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Posted by on Jul 1, 2012 in At TMV, Breaking News, International, Law, Media, Places, Politics, Society, War | 0 comments

Defense Update: Syrian Downing of Turkish Reconnaissance Aircraft — Questions Are Raised (UPDATED)


The BBC reports that Turkey has scrambled six F-16 fighter jets near its border with Syria after Syrian helicopters came close to the border.

Excerpts from the BBC report:

Six jets were sent to the area in response to three such incidents on Saturday, the statement said, adding that there was no violation of Turkish airspace.

Turkey’s government has been outspoken in its condemnation of Syria’s response to the 16-month anti-government uprising, which has seen more than 30,000 Syrian refugees enter Turkey.

Turkey’s military has more than 500 miles of border with Syria to defend. It has now decided to treat everything that happens on the Syrian side of the border with extreme suspicion.

The scrambling of the jets is a sign of continuing tensions. A little over a week ago, Syria shot down a Turkish warplane. Syria says that the aircraft was flying inside Syrian airspace – a charge denied by Turkey.

Following Syria’s shooting down of a Turkish F-4 aircraft “the Turkish government announced that it had revised its military rules of engagement towards Syria. From now on, every military element that approached the Turkish border from Syria would be considered as a threat. The military has now acted on its new rules. “

More from the BBC:

On Friday, Turkey said it had begun deploying rocket launchers and anti-aircraft guns along the border in response to the downing of its F-4 Phantom jet on 22 June.

Four of the six jets were scrambled on Saturday from the airbase of Incirlik in response to two occasions of Syrian helicopters flying close to Hatay province, Sunday’s army statement said.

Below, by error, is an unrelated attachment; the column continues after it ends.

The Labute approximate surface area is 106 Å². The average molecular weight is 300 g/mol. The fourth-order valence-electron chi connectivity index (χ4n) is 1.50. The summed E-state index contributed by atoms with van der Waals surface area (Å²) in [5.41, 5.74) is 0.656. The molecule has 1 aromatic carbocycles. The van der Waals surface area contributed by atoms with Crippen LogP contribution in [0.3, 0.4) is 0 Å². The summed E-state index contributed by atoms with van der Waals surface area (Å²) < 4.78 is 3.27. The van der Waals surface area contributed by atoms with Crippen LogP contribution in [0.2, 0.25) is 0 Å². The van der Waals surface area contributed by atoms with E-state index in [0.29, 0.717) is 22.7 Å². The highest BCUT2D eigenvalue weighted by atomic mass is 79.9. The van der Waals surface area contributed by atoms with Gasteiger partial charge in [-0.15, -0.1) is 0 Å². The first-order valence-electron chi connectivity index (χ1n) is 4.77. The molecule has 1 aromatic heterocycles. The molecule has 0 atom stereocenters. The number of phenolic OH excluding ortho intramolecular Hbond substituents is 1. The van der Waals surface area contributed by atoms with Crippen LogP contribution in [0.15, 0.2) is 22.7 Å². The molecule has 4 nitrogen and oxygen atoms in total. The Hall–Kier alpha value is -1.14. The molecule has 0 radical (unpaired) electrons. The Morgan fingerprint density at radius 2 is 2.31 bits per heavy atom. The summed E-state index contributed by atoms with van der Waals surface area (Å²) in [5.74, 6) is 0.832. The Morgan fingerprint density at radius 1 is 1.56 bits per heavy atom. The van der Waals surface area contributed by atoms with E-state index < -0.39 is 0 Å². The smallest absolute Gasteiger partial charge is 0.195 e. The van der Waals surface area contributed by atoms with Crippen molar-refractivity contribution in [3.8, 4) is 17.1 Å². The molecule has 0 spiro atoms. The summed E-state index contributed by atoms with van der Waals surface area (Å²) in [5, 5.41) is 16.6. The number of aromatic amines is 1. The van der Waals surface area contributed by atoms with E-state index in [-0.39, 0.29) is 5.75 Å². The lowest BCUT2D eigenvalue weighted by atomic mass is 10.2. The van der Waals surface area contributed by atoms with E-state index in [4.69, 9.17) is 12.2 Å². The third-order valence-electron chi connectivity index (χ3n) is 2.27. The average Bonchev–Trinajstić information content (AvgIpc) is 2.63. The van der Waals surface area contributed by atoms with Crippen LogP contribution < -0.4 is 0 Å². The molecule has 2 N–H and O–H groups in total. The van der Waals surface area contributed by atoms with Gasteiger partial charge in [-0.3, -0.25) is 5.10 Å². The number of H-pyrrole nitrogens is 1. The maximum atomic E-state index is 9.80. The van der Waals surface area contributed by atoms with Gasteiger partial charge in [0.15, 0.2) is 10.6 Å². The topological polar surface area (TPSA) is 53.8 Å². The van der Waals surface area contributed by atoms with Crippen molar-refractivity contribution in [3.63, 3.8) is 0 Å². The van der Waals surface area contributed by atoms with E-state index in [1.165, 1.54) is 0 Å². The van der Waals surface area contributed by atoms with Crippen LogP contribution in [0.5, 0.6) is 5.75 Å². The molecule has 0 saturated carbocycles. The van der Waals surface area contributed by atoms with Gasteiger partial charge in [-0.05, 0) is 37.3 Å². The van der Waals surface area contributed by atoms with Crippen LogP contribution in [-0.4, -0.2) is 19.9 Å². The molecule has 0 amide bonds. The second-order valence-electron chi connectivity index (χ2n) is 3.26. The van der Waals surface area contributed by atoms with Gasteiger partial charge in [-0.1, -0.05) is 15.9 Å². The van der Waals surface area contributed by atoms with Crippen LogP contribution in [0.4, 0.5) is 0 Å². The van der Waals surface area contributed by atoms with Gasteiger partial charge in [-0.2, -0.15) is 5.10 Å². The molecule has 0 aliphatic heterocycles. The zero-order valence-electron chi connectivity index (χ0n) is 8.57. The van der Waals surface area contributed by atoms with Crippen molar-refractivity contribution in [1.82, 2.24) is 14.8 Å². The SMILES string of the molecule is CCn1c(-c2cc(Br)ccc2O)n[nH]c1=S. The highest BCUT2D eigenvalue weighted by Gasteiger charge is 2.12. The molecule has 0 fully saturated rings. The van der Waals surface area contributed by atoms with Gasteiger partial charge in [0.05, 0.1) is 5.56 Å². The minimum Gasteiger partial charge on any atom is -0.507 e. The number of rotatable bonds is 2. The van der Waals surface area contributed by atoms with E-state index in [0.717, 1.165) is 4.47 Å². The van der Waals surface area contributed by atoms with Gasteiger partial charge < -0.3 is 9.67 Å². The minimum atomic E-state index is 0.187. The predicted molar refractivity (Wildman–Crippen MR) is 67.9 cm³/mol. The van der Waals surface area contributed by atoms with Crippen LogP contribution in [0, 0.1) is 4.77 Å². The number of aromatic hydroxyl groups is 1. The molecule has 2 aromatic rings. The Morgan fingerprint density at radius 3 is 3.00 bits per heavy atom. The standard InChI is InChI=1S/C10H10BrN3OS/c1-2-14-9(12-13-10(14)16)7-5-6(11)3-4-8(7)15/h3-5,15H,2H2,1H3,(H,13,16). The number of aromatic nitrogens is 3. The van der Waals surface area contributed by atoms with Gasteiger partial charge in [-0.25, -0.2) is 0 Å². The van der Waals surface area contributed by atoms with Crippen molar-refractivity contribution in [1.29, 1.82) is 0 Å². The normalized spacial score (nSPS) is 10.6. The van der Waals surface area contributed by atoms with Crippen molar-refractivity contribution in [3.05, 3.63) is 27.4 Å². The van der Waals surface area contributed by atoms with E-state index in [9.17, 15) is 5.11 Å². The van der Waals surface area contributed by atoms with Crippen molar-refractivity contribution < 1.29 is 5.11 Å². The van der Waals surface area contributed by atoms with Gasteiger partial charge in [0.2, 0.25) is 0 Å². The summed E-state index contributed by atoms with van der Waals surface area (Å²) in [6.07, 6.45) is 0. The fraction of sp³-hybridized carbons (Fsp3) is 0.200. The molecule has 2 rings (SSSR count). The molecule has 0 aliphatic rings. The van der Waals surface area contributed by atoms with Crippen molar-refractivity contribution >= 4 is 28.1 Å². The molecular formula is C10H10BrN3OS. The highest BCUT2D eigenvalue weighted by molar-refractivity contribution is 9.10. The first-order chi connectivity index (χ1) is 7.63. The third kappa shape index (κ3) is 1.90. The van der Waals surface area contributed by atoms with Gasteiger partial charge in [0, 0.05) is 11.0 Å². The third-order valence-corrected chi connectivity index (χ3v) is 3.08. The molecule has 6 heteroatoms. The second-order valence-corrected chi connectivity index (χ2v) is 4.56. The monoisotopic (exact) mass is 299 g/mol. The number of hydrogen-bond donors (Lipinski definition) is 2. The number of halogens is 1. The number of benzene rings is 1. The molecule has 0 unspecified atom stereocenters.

Later, two more F-16s took off from a base near Batman, in southeastern Turkey, after Syrian helicopters were spotted close to the province of Mardin, it added.

The military said the helicopters flew as close as 6.5km (4 miles) to the border, according to the AP news agency.

Read more here


As the fighting and violence continue unabatedly in Syria, including the attack on a pro-government television station and explosions outside the palace of justice in central Damascus, Turkey has begun deploying rocket launchers and anti-aircraft guns along its border with Syria after last week’s downing of a Turkish military plane, according to BBC News:

Columns of military vehicles have been seen moving from military bases to the border, close to where the jet crashed.


Extra troops have been sent to the border area and Turkish TV has shown pictures of a small convoy of lorries carrying anti-aircraft guns into a military base near the border town of Yayladagi.

Other military vehicles have travelled to the border town of Reyhanli in Hatay province, reports say.

Read more here.

While Turkey’s NATO allies publicly support Turkey in the downing by Syria of Turkey’s unarmed, two-seat RF-4E Phantom — a reconnaissance version of the F-4 fighter jet — U.S. and NATO officials are now privately raising questions about the incident.